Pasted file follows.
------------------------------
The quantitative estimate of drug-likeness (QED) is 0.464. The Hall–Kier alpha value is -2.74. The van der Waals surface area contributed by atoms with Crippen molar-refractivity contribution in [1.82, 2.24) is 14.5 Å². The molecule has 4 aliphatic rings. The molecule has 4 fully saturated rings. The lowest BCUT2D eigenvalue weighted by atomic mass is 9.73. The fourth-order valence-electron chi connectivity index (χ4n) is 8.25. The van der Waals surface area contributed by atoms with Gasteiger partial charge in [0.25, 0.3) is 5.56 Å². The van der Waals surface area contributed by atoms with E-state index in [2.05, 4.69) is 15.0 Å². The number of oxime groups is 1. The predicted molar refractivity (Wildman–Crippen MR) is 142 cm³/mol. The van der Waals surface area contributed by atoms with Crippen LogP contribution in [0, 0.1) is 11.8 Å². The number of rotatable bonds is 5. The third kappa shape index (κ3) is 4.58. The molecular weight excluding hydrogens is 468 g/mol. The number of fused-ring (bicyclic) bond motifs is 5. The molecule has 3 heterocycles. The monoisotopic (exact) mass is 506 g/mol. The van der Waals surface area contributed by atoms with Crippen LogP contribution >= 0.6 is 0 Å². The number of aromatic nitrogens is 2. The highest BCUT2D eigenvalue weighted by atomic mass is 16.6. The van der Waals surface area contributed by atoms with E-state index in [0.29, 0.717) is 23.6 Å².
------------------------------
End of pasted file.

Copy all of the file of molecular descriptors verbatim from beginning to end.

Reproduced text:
The quantitative estimate of drug-likeness (QED) is 0.464. The Hall–Kier alpha value is -2.74. The van der Waals surface area contributed by atoms with Crippen molar-refractivity contribution in [1.82, 2.24) is 14.5 Å². The molecule has 4 aliphatic rings. The molecule has 4 fully saturated rings. The lowest BCUT2D eigenvalue weighted by atomic mass is 9.73. The fourth-order valence-electron chi connectivity index (χ4n) is 8.25. The van der Waals surface area contributed by atoms with Gasteiger partial charge in [0.25, 0.3) is 5.56 Å². The van der Waals surface area contributed by atoms with E-state index in [2.05, 4.69) is 15.0 Å². The number of oxime groups is 1. The predicted molar refractivity (Wildman–Crippen MR) is 142 cm³/mol. The van der Waals surface area contributed by atoms with Crippen LogP contribution in [0, 0.1) is 11.8 Å². The number of rotatable bonds is 5. The third kappa shape index (κ3) is 4.58. The molecular weight excluding hydrogens is 468 g/mol. The number of fused-ring (bicyclic) bond motifs is 5. The molecule has 3 heterocycles. The monoisotopic (exact) mass is 506 g/mol. The van der Waals surface area contributed by atoms with Crippen LogP contribution >= 0.6 is 0 Å². The number of aromatic nitrogens is 2. The highest BCUT2D eigenvalue weighted by atomic mass is 16.6. The van der Waals surface area contributed by atoms with E-state index in [0.29, 0.717) is 23.6 Å².